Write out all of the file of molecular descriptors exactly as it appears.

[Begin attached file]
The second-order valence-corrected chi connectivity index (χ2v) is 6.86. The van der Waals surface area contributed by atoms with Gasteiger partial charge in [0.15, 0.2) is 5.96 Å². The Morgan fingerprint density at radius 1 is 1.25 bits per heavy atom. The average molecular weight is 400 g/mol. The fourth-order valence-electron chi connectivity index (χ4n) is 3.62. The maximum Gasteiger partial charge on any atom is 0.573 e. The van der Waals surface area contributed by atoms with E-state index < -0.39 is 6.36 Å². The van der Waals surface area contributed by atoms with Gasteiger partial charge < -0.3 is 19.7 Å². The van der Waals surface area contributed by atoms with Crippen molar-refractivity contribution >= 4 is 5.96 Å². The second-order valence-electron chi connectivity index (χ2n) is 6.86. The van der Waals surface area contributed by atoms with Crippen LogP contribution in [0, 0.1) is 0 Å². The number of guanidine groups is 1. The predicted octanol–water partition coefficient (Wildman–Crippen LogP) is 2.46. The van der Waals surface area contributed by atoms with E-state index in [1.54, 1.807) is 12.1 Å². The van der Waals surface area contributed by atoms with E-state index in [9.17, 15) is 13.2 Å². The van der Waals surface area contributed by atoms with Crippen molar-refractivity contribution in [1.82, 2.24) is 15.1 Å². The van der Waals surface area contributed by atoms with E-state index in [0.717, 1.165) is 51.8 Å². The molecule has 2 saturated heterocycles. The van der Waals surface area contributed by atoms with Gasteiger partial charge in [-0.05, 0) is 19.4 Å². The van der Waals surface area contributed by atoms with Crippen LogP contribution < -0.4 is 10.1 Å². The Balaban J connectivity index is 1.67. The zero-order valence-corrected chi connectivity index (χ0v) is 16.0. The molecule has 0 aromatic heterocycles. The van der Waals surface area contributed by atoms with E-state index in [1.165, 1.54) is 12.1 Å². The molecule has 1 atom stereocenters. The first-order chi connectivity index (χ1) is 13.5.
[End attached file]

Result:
The second-order valence-corrected chi connectivity index (χ2v) is 6.86. The van der Waals surface area contributed by atoms with Gasteiger partial charge in [0.15, 0.2) is 5.96 Å². The Morgan fingerprint density at radius 1 is 1.25 bits per heavy atom. The average molecular weight is 400 g/mol. The fourth-order valence-electron chi connectivity index (χ4n) is 3.62. The maximum Gasteiger partial charge on any atom is 0.573 e. The van der Waals surface area contributed by atoms with E-state index < -0.39 is 6.36 Å². The van der Waals surface area contributed by atoms with Gasteiger partial charge < -0.3 is 19.7 Å². The van der Waals surface area contributed by atoms with Crippen molar-refractivity contribution >= 4 is 5.96 Å². The second-order valence-electron chi connectivity index (χ2n) is 6.86. The van der Waals surface area contributed by atoms with Crippen LogP contribution in [0, 0.1) is 0 Å². The number of guanidine groups is 1. The predicted octanol–water partition coefficient (Wildman–Crippen LogP) is 2.46. The van der Waals surface area contributed by atoms with E-state index in [1.54, 1.807) is 12.1 Å². The van der Waals surface area contributed by atoms with E-state index in [9.17, 15) is 13.2 Å². The van der Waals surface area contributed by atoms with Crippen molar-refractivity contribution in [1.82, 2.24) is 15.1 Å². The van der Waals surface area contributed by atoms with E-state index in [0.717, 1.165) is 51.8 Å². The molecule has 2 saturated heterocycles. The van der Waals surface area contributed by atoms with Gasteiger partial charge in [-0.05, 0) is 19.4 Å². The van der Waals surface area contributed by atoms with Crippen LogP contribution < -0.4 is 10.1 Å². The Balaban J connectivity index is 1.67. The zero-order valence-corrected chi connectivity index (χ0v) is 16.0. The molecule has 0 aromatic heterocycles. The van der Waals surface area contributed by atoms with E-state index in [1.165, 1.54) is 12.1 Å². The molecule has 1 atom stereocenters. The first-order chi connectivity index (χ1) is 13.5.